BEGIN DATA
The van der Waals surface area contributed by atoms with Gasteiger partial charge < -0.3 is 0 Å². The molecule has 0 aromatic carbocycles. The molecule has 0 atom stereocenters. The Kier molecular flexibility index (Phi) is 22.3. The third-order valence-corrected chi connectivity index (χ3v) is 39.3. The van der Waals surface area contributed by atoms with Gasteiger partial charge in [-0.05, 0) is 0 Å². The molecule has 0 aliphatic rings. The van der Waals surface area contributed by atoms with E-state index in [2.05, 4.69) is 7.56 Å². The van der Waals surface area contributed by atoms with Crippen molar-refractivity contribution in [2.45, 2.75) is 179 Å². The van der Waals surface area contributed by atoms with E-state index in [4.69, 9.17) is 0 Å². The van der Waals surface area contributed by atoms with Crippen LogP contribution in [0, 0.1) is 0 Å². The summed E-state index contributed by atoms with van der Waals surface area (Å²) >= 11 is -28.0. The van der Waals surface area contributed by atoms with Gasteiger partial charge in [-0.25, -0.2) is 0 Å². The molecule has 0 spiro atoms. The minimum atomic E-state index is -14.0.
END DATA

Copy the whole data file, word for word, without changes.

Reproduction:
The van der Waals surface area contributed by atoms with Gasteiger partial charge < -0.3 is 0 Å². The molecule has 0 aromatic carbocycles. The molecule has 0 atom stereocenters. The Kier molecular flexibility index (Phi) is 22.3. The third-order valence-corrected chi connectivity index (χ3v) is 39.3. The van der Waals surface area contributed by atoms with Gasteiger partial charge in [-0.05, 0) is 0 Å². The molecule has 0 aliphatic rings. The van der Waals surface area contributed by atoms with E-state index in [2.05, 4.69) is 7.56 Å². The van der Waals surface area contributed by atoms with Crippen molar-refractivity contribution in [2.45, 2.75) is 179 Å². The van der Waals surface area contributed by atoms with E-state index in [4.69, 9.17) is 0 Å². The van der Waals surface area contributed by atoms with Crippen LogP contribution in [0, 0.1) is 0 Å². The summed E-state index contributed by atoms with van der Waals surface area (Å²) >= 11 is -28.0. The van der Waals surface area contributed by atoms with Gasteiger partial charge in [-0.25, -0.2) is 0 Å². The molecule has 0 spiro atoms. The minimum atomic E-state index is -14.0.